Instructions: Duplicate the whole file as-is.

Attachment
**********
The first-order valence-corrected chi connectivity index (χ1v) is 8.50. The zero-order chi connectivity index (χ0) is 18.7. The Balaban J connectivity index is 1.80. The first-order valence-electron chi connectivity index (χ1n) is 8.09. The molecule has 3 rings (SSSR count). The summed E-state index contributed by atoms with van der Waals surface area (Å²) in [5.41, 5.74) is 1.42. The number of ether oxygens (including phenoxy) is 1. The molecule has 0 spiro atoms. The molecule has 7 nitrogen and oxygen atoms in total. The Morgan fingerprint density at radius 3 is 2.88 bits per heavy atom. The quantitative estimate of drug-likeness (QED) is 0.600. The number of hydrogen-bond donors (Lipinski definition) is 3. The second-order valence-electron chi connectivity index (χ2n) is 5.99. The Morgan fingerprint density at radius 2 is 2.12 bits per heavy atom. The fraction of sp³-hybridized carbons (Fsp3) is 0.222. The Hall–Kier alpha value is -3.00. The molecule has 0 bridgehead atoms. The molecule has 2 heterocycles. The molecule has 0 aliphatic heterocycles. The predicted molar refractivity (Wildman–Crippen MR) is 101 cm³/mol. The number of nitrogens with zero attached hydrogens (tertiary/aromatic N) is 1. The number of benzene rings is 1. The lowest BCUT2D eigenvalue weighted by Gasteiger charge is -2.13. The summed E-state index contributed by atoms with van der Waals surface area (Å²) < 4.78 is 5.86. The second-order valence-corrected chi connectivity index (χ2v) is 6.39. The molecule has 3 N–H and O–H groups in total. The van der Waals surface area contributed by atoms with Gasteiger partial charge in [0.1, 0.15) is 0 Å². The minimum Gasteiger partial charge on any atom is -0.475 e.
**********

The first-order valence-corrected chi connectivity index (χ1v) is 8.50. The zero-order chi connectivity index (χ0) is 18.7. The Balaban J connectivity index is 1.80. The first-order valence-electron chi connectivity index (χ1n) is 8.09. The molecule has 3 rings (SSSR count). The summed E-state index contributed by atoms with van der Waals surface area (Å²) in [5.41, 5.74) is 1.42. The number of ether oxygens (including phenoxy) is 1. The molecule has 0 spiro atoms. The molecule has 7 nitrogen and oxygen atoms in total. The Morgan fingerprint density at radius 3 is 2.88 bits per heavy atom. The quantitative estimate of drug-likeness (QED) is 0.600. The number of hydrogen-bond donors (Lipinski definition) is 3. The second-order valence-electron chi connectivity index (χ2n) is 5.99. The Morgan fingerprint density at radius 2 is 2.12 bits per heavy atom. The fraction of sp³-hybridized carbons (Fsp3) is 0.222. The Hall–Kier alpha value is -3.00. The molecule has 0 bridgehead atoms. The molecule has 2 heterocycles. The molecule has 0 aliphatic heterocycles. The predicted molar refractivity (Wildman–Crippen MR) is 101 cm³/mol. The number of nitrogens with zero attached hydrogens (tertiary/aromatic N) is 1. The number of benzene rings is 1. The lowest BCUT2D eigenvalue weighted by Gasteiger charge is -2.13. The summed E-state index contributed by atoms with van der Waals surface area (Å²) < 4.78 is 5.86. The second-order valence-corrected chi connectivity index (χ2v) is 6.39. The molecule has 3 N–H and O–H groups in total. The van der Waals surface area contributed by atoms with Gasteiger partial charge in [0.1, 0.15) is 0 Å². The minimum Gasteiger partial charge on any atom is -0.475 e.